This reminds me of each one of us in our business careers. There are times when we are the Olympic skater and there are times when we are on the brink of falling on our duffs (and often do); and everything in between. The critical issue is to be like the man learning to skate. Accepting help, being humble, being willing to keep trying, and keeping focused on improving. Just because someone is more advanced than you now doesn’t mean you are a failure. It means you have something to strive for. In fact, seeking out mentors is part of that process. Finding that Olympic skater and learning from them is worth it’s weight in gold.

Where are you in your career? Where do you want to go?

Time to get off the rail and be willing to take a few spills in the name of progress.

© 2010 Dan Weedin. All Rights Reserved

Seth Kahan Interviews Alan Weiss on Mentor Program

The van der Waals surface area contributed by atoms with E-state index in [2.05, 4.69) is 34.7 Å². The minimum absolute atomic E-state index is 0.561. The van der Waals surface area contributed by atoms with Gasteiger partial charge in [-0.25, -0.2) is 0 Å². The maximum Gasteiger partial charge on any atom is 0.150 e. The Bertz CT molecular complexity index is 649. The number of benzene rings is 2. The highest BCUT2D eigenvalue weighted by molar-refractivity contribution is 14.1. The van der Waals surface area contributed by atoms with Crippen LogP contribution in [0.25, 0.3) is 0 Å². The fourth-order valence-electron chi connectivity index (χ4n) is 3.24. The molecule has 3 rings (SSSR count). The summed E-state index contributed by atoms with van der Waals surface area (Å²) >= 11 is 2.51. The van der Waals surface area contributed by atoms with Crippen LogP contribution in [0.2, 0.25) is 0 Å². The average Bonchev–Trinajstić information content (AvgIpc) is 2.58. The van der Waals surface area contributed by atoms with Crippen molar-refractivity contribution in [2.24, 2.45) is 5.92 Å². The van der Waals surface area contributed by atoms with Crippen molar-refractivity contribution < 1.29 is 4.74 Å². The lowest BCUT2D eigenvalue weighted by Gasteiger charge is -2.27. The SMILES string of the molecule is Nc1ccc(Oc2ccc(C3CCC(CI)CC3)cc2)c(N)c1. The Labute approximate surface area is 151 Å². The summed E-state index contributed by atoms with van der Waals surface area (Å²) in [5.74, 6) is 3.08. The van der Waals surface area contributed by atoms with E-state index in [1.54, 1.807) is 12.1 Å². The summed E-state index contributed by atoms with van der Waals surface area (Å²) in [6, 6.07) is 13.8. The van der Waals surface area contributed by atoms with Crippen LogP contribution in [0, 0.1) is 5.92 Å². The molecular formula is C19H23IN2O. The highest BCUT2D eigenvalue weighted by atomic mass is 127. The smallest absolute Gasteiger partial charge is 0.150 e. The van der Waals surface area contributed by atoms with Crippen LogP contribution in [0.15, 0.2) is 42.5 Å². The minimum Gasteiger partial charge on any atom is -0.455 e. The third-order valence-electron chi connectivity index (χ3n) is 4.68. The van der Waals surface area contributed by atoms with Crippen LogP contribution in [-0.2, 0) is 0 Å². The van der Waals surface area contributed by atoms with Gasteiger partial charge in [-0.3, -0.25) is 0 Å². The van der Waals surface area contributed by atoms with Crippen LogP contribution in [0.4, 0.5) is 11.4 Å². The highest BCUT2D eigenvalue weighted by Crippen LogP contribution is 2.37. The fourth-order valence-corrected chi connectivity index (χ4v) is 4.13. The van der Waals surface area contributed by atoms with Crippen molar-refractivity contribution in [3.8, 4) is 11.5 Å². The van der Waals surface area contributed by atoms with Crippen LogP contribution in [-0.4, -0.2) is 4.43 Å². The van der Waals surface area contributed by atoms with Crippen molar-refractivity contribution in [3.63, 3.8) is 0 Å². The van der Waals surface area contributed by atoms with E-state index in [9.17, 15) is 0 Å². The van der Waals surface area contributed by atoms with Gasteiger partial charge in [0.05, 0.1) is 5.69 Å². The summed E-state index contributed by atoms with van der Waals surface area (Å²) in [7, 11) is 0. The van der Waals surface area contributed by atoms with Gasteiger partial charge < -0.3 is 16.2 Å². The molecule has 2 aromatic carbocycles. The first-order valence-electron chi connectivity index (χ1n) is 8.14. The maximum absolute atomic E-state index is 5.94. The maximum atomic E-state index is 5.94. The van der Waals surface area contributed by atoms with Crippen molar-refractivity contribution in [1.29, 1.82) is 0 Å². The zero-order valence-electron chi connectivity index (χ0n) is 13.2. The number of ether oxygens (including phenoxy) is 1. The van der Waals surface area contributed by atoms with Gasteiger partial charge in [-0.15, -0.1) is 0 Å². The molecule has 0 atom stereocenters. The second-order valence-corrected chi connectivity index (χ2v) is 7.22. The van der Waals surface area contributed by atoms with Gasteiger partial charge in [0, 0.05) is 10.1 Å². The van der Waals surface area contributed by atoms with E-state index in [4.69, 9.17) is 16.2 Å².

You may have seen me announce that I am thrilled to be the 21st person in the world to become a Master Mentor in the Alan Weiss global community.  Seth Kahan, a world-class consultant from the Washington D.C. area (and the first Master Mentor) just interviewed Alan on his mentor program and the new Mentor Mastery program.  It’s about 24 minutes and well worth the listen.

Click here to listen to the interview.

If you are interested in dramatically transforming your consulting, speaking, or entrepreneurial career, take the half hour and listen to this interview.  If you have questions about my experience, I’d be glad to share it with you. Obviously, the experience has had a profound impact on me both professionally and personally.  It can for you, too.

To learn more about my new mentor program as part of Alan’s community, click here.


© 2010 Dan Weedin. All Rights Reserved